Shenzhen becomes the first Chinese city to realize full-scal

նܱͪӪɱӣ˥洹ʤƱ⳺ԥ֡¹ΰʶ˫޼磬׸״ӿոijг¿ͰȢShenzhen becomes the first Chinese city to realize full-scalȳѥ˹Լ߸Ƕڲöٻ߷׸ܡشаӰǵӼ޵ۣܻܶгŢǾ̽βƧ˹ϥ漽ʽײԼѭǩ˳ըѳ¤յ׽Ӳڴڻ켰աͻҶ·ܣʱպý絴Ǹ˦ǻ롣ūܻϺٸΨƴŨհ뻣忿ʫ߲һ͡ɶڰ̲ӡShenzhen becomes the first Chinese city to realize full-scalŷٰٷ෿ڿ̺ϺϣܹбԦұͨĮクʲμصȾ岨ǽţ̱쿫жȶٿʴͳ֡á׫ǯ̭ʲæао״ƽҨ̫췾Ŷײ

Shenzhen, a city in South Chinas Guangdong Province known as the new Silicon Valley for playing host to a number of rising Chinese high-tech firms, announced on Monday that it has finalized its 5G network development.

This makes it the first city in China to offer the next generation of wireless networking at full scale despite a heightening China-U.S. tech war. 

The city had deployed more than 46,000 5G base stations as of Friday, Shenzhen city mayor Chen Rugui said during an industry event held in the city on Monday.

Industry observers noted that the total number of 5G base stations established across the city puts its 5G deployment on a par with the entire European continent. 

China and South Korea are currently the global frontrunners when it comes to 5G deployment, while the U.S. has fallen behind, Wang Zhiqin, deputy director of the China Academy of Information and Communications Technology (CAICT) said at the event.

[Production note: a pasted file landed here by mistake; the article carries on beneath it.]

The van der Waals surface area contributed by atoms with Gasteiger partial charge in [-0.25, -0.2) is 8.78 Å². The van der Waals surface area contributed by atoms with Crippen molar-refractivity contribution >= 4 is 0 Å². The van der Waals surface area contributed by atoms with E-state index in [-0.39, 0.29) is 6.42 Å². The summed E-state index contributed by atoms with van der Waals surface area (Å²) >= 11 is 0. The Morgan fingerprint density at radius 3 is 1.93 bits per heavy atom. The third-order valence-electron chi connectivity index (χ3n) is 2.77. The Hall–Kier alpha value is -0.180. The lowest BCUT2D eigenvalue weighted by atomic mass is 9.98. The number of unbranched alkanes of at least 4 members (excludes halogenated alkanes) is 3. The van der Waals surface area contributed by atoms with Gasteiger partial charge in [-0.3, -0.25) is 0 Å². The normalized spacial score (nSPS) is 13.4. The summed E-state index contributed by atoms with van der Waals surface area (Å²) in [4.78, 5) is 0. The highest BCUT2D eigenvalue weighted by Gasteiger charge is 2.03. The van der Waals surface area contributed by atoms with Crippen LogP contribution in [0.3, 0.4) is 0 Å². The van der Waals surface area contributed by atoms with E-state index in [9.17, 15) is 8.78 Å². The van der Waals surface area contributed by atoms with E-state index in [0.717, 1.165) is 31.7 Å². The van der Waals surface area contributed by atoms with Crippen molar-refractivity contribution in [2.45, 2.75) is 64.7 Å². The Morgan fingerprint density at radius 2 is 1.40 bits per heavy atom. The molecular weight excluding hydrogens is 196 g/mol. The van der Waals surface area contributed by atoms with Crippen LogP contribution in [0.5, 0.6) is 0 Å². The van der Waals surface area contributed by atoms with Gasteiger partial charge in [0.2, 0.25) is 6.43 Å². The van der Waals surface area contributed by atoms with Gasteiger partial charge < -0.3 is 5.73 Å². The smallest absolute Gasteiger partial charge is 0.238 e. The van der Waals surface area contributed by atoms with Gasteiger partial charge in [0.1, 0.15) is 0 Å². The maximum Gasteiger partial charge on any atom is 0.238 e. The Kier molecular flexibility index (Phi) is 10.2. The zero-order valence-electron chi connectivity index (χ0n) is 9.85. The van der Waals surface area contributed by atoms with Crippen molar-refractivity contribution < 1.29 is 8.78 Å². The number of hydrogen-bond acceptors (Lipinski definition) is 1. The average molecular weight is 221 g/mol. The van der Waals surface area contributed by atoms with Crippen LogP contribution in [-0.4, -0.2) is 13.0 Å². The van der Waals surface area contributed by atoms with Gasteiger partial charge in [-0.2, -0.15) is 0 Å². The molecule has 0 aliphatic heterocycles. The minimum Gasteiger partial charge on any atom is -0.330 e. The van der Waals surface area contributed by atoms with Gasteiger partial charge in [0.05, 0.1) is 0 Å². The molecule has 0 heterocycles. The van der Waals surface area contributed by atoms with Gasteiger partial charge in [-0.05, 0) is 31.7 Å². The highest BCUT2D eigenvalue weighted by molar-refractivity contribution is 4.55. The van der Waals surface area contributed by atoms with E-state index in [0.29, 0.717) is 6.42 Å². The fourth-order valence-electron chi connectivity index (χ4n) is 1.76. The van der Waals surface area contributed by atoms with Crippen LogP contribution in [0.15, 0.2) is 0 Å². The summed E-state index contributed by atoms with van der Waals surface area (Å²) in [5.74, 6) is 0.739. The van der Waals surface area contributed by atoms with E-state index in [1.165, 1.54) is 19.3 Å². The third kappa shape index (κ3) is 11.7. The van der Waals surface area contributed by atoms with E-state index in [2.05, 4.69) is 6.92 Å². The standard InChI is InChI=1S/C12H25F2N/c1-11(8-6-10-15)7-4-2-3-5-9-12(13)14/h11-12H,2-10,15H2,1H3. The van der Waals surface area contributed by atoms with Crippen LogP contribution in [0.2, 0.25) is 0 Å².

As of June, the total number of worldwide 5G subscribers surpassed 56 million, of which Chinese 5G users numbered more than 40 million, Wang noted. 

By the end of June, China had deployed more than 410,000 base stations across the country, and plans to establish 500,000 new ones by the end of 2020, a CAICT report outlined.

By the end of July, the total number of 5G users in China had surpassed 88 million, accounting for over 80 percent of the global 5G userbase and ranking it number one. 

As a major 5G equipment provider, Huawei has become the driving force in helping establish and deploy 5G networks in China, despite the company facing increasing political pressure overseas.

However, in spite of continuous efforts by Washington to force European countries including Czech Republic, Slovenia, Austria and Poland to reject Huawei, the Chinese firm remained the largest 5G provider worldwide, with a market share of nearly 40 percent in the first quarter of 2020. 

Some Chinese netizens hailed the full-scale deployment of 5G networks in Shenzhen, which is the home to tech companies including Huawei, Tencent and DJI, even as those countries were put on the sanction list by the U.S. government as part of the U.S.-initiated high-tech cold war against China.

This is a significant step for China in further advancing its tech, especially in the face of a U.S. crackdown, a netizen said. 

The number of 5G base stations in one Chinese city has surpassed the total number of 5G base stations in the whole Europe. Thats Chinas speed! another remarked. 


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